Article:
MENLO PARK, Calif. (KGO) -- The Justice Department and the Securities and Exchange Commission are preparing to investigate what went wrong in the collapse of Silicon Valley Bank.
The Wall Street Journal was first to report the separate investigations are in their preliminary stages.
They may not lead to charges or allegations of wrongdoing.
Investigators are also examining stock sales by bank executives made days before the bank failed.
The Santa Clara based lender was taken over by federal regulators on Friday after people started pulling out their money as fear spread that the bank was teetering on the brink of collapse.
The text below is from a previous report
It didn't matter how long the lines were Monday at Silicon Valley Bank branches across the Bay Area - customers were eager to get their money back after the government stepped in to help following the bank collapse last week.
When we visited SVB Menlo Park on Friday, the mood of customers was concern and fear that they may lose their businesses after the bank failure. On Monday, some felt relief.
"Definitely very assuring," Otter.ai co-founder and CEO Sam Liang said. "I think the government, this time, moved very fast. They did a good job this time. I'm pretty grateful."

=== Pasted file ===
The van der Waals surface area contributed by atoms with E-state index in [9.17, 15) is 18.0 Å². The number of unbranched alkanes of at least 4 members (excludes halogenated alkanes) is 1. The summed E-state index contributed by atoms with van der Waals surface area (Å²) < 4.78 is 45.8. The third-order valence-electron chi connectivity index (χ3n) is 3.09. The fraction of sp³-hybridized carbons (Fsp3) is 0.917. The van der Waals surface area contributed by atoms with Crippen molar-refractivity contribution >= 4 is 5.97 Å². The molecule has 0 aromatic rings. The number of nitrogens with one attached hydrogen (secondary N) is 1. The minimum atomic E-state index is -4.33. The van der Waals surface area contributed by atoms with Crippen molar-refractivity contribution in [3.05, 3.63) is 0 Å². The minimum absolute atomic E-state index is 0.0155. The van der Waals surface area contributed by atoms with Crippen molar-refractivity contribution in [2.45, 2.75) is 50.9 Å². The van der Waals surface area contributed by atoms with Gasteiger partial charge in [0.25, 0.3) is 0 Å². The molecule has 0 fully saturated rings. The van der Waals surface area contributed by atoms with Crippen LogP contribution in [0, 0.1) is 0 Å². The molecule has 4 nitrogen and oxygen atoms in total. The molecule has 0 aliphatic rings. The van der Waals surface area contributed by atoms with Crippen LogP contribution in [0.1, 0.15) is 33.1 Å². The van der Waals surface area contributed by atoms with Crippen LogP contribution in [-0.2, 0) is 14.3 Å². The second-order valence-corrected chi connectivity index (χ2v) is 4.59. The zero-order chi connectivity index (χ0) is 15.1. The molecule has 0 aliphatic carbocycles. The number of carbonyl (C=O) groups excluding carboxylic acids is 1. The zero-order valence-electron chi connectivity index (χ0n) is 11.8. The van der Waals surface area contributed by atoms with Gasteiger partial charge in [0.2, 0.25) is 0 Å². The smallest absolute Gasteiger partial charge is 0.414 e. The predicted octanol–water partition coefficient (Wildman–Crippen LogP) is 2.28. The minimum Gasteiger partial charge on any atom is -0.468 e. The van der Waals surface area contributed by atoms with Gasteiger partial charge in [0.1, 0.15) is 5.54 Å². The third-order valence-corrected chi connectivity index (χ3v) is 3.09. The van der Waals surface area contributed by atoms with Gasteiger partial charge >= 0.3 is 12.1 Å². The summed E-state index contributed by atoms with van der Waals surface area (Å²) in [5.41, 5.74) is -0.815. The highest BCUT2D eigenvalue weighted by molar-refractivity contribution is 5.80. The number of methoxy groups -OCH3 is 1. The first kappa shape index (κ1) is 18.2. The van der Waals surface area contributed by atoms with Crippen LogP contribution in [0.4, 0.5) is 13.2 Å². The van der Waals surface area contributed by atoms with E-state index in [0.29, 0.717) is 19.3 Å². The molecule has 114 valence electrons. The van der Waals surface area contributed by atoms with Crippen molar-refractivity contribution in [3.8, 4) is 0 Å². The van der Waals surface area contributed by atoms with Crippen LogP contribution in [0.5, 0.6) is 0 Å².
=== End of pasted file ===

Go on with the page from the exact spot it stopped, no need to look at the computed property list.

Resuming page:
Others were still worried after seeing the flaw in the system this situation highlighted.
"We'll feel relief when the funds are in a place that we feel is a bit more resilient to these situations," Strong Compute Founder, CEO Ben Sand said. "Looks like it will be a day until that's certain depending on the method used, so that's where we're at for the moment."
The line to get funds back was long and slow moving, some people arrived before the branch even opened at 9 a.m. There was no option for wire transfers and it took about an hour and a half to get through.
FDIC employees answered questions along the way before the customers could enter the doors for the first time since last week.
"Everyone is being very patient," Peabody Gallery's Elisa Spurlin said. "They're letting three people in line into the lobby while three people are helped by the three tellers and just rotating through. We're all in the same boat, everybody is being patient. We knew starting the day that it was going to take patience."
Patience is easier said than done when you're talking about millions of dollars in some cases, like with Otter.ai co-founder and CEO Sam Liang.
He could only imagine how this could have gone for his company and others had the government not stepped in.
"If they can't get their money, they're going to destroy Silicon Valley," Liang said. "I don't think the government would want that to happen."
Now mostly in the clear, the focus turns to what's next.
Customers said this will change how they bank and they're all wishing for what's best for one other.
"I just hope that everybody gets where they need to be by the end of the day, by the end of tomorrow," Spurlin said. "Because, again, it's only good for the entire community."
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